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Honored Contributor
Posts: 7,436
Registered: ‎12-07-2012

Re: New member needs help

"I think the best solution is the 80D and the D30."

 

The "best" solution is the 7D Mk II.  The others are a compromise that can work.

A lot of Canon stuff. Along with, a lot of other stuff.
Esteemed Contributor
Posts: 4,383
Registered: ‎08-13-2015

Re: New member needs help


ebiggs1 wrote:

"I think the best solution is the 80D and the D30."

 

The "best" solution is the 7D Mk II.  The others are a compromise that can work.


That's the best solution for an experienced user, but not for someone new to DSLRs.

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"I don't rent software. I use Photoshop CS6, ACR 9.8 and Lightroom 6.8 ."
Esteemed Contributor
Posts: 2,850
Registered: ‎06-11-2013

Re: New member needs help


Waddizzle wrote:

ebiggs1 wrote:

"I think the best solution is the 80D and the D30."

 

The "best" solution is the 7D Mk II.  The others are a compromise that can work.


That's the best solution for an experienced user, but not for someone new to DSLRs.


While there are many differences and overall the 7D II is more of a technical (semi-pro) camera for experienced shooters, I think the most significant difference is that the 7D II has a very advanced focus system.  Someone purchasing that camera to exploit it's superior action-photography capabilities would need to be willing to invest the time to learn about the focus system, how to select focus points, how to change AF point modes & zones, and how to change focus mode behaviors.   If you invest the time to do this, then it will pay off because ultimately it offers more control in those areas.

 

 

It's not difficult *if* you are willing to invest the time to learn and practice.

 

If a person is not interested in investing the time, then the equipment will not magically produce better results on it's own.

 

Of course this applies to most DSLRs... they are capable of outperforming point & shoot cameras and phones, but without some knowledge of using exposure controls to influence the look of the shots, you wont necessarily get better looking images just because you have a DSLR.

 

Tim Campbell
5D III, 5D IV, 60Da
Frequent Contributor
Posts: 113
Registered: ‎01-31-2017

Re: New member needs help

As a beginner, I am finding this is an interesting thread. It isn't lost on me that the OP posted her query in the EOS Rebel section of the site. I assume the lady is a beginner, based on her questions. I don't know why an entry level DSLR isn't being recommended to her. As a beginner myself, I have seen and known too many of my compatriots read a few articles and then come in to the hobby with the mindset of "I need, I want, I must have...".

 

A month or two later, their expensive enthusiast gear is being sold on Craigslist or sitting in a closet collecting dust. Why? Too much camera, too soon.

 

She mentioned two interests. Taking photos of her granddaughter playing basketball and shooting birds. This can't be done on a T6?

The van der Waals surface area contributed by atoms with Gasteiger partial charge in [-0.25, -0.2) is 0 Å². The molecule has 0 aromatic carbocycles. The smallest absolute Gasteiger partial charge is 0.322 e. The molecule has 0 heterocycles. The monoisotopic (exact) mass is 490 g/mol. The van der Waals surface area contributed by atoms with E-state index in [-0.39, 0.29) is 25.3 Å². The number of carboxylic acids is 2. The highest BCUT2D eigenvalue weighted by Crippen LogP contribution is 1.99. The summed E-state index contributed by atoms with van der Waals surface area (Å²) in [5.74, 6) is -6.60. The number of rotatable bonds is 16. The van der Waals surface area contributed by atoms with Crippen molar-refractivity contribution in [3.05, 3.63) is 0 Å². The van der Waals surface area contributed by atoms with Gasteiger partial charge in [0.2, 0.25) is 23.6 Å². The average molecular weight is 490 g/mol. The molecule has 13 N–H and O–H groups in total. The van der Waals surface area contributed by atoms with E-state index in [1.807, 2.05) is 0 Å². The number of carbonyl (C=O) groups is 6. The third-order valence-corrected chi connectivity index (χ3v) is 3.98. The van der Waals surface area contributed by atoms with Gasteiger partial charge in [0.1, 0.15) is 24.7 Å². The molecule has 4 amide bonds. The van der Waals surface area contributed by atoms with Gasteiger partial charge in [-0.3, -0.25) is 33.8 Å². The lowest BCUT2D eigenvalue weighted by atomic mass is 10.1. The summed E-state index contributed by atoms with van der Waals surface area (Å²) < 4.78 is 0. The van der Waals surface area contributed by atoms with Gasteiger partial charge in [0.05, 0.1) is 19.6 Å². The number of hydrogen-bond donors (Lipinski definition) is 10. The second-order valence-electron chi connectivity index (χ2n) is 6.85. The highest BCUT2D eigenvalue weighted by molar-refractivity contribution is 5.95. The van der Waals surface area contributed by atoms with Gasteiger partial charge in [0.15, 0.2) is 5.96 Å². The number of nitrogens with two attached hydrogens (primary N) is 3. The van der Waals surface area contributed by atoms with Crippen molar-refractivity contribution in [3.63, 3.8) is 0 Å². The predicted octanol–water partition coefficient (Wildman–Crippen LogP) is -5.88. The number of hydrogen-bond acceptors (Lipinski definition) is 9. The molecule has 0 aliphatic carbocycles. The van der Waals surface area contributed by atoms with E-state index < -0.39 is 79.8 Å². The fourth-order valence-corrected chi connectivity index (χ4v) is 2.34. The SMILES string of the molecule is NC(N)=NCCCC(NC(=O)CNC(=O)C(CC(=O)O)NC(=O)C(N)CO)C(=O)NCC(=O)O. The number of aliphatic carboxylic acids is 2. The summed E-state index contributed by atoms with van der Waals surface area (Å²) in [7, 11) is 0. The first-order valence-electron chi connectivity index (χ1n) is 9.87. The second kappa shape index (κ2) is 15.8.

I decided early on, that I wanted an entry level DSLR to learn photography on. Bought my refurbished T6 kit here on the Canon site and have been very pleased. It has exceeded my expectations. I literally learn something new each and every time I shoot. Don't need a 7D, 80D, or expensive glass for that.

 

I came in to the hobby with a range of interests. I shoot often. Over the past couple weeks, I've shot at tidepools, forests, a graveyard, parks, did a little street photography (yes, with a T6), and soon the desert. Once I am completely comfortable with the basics of general DSLR camera concepts and use, and am able to consistently produce good shots, then I have no doubt that I will move on to something better. Till then, I'm quite pleased with my purchase. YMMV.

 

 

Esteemed Contributor
Posts: 3,871
Registered: ‎11-13-2012

Re: New member needs help

Hi John_SD.

 

The big issue for the OP is the fact that the desire involed kayak use in salt water setting. The likelihood of damage to the equipment is great in those conditions, which is why I recommended the weathersealed 80D. One errant wave can destroy the T6s; for the price of less than two T6s bodies the weathersealed body is available.

 

 

 

 

John Hoffman
Conway, NH

1D X, Rebel T5i, Many lenses, Pixma PRO-100, MX472
Frequent Contributor
Posts: 113
Registered: ‎01-31-2017

Re: New member needs help


jrhoffman75 wrote:

 

One errant wave can destroy the T6s; for the price of less than two T6s bodies the weathersealed body is available. 

 


I'm sure you're right. The lady hasn't posted follow-up questions since her initial query, so it may all be moot at this point anyway. Or maybe she has made her purchase and moved on.

Frequent Contributor
Posts: 51
Registered: ‎02-12-2017

Re: New member needs help

It looks like I will need two cameras, one for kayaking and one for birding. Need to keep the cost down until ai find out if this is the hobby for me. Thanks for the answers.

Esteemed Contributor
Posts: 4,383
Registered: ‎08-13-2015

Re: New member needs help


lurechunker wrote:

It looks like I will need two cameras, one for kayaking and one for birding. Need to keep the cost down until ai find out if this is the hobby for me. Thanks for the answers.


Of course, I agree.  The current series of Rebel camera bodies are not as robust as they were in the past.  The T6 is truly an entry level camera.  Except for sensor resolution and limited Wi-Fi features, the T6 is not very different from a T1i.  But, a T6 is not as well built as a T1i, IMHO.